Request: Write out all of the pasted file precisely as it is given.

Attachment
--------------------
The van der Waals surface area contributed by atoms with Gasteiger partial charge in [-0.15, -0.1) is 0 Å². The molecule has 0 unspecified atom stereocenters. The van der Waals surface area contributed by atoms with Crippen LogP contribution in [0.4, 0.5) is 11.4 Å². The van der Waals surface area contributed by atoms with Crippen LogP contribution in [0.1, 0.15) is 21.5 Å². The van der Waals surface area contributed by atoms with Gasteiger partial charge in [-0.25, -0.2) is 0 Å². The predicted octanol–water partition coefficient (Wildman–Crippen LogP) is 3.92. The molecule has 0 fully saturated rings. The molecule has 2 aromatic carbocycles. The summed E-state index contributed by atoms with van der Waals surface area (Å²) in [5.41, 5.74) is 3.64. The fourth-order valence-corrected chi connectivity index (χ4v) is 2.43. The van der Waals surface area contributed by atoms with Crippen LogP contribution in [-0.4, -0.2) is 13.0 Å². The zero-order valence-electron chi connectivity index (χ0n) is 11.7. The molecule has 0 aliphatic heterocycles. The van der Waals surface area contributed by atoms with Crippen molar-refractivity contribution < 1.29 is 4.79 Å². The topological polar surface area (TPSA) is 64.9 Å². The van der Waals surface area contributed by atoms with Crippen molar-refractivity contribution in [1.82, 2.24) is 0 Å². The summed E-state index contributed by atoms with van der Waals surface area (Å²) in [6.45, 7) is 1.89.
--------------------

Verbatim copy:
The van der Waals surface area contributed by atoms with Gasteiger partial charge in [-0.15, -0.1) is 0 Å². The molecule has 0 unspecified atom stereocenters. The van der Waals surface area contributed by atoms with Crippen LogP contribution in [0.4, 0.5) is 11.4 Å². The van der Waals surface area contributed by atoms with Crippen LogP contribution in [0.1, 0.15) is 21.5 Å². The van der Waals surface area contributed by atoms with Gasteiger partial charge in [-0.25, -0.2) is 0 Å². The predicted octanol–water partition coefficient (Wildman–Crippen LogP) is 3.92. The molecule has 0 fully saturated rings. The molecule has 2 aromatic carbocycles. The summed E-state index contributed by atoms with van der Waals surface area (Å²) in [5.41, 5.74) is 3.64. The fourth-order valence-corrected chi connectivity index (χ4v) is 2.43. The van der Waals surface area contributed by atoms with Crippen LogP contribution in [-0.4, -0.2) is 13.0 Å². The zero-order valence-electron chi connectivity index (χ0n) is 11.7. The molecule has 0 aliphatic heterocycles. The van der Waals surface area contributed by atoms with Crippen molar-refractivity contribution < 1.29 is 4.79 Å². The topological polar surface area (TPSA) is 64.9 Å². The van der Waals surface area contributed by atoms with Crippen molar-refractivity contribution in [1.82, 2.24) is 0 Å². The summed E-state index contributed by atoms with van der Waals surface area (Å²) in [6.45, 7) is 1.89.